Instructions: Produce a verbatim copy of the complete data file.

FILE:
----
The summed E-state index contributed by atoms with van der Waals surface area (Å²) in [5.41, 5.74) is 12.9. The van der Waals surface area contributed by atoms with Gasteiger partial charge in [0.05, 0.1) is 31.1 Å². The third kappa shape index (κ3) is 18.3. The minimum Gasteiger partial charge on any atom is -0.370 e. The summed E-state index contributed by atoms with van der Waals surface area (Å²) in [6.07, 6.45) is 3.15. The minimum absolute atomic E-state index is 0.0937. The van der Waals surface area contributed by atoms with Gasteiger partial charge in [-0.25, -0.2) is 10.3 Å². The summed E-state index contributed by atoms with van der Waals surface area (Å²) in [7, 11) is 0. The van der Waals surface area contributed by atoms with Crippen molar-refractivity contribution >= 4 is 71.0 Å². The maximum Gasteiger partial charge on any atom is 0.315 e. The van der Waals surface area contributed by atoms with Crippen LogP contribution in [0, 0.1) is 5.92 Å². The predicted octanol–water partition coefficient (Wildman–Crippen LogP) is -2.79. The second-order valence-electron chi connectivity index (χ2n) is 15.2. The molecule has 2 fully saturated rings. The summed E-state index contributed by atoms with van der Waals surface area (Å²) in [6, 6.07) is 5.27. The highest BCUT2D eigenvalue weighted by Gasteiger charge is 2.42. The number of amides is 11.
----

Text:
The summed E-state index contributed by atoms with van der Waals surface area (Å²) in [5.41, 5.74) is 12.9. The van der Waals surface area contributed by atoms with Gasteiger partial charge in [0.05, 0.1) is 31.1 Å². The third kappa shape index (κ3) is 18.3. The minimum Gasteiger partial charge on any atom is -0.370 e. The summed E-state index contributed by atoms with van der Waals surface area (Å²) in [6.07, 6.45) is 3.15. The minimum absolute atomic E-state index is 0.0937. The van der Waals surface area contributed by atoms with Gasteiger partial charge in [-0.25, -0.2) is 10.3 Å². The summed E-state index contributed by atoms with van der Waals surface area (Å²) in [7, 11) is 0. The van der Waals surface area contributed by atoms with Crippen molar-refractivity contribution >= 4 is 71.0 Å². The maximum Gasteiger partial charge on any atom is 0.315 e. The van der Waals surface area contributed by atoms with Crippen LogP contribution in [0, 0.1) is 5.92 Å². The predicted octanol–water partition coefficient (Wildman–Crippen LogP) is -2.79. The second-order valence-electron chi connectivity index (χ2n) is 15.2. The molecule has 2 fully saturated rings. The summed E-state index contributed by atoms with van der Waals surface area (Å²) in [6, 6.07) is 5.27. The highest BCUT2D eigenvalue weighted by Gasteiger charge is 2.42. The number of amides is 11.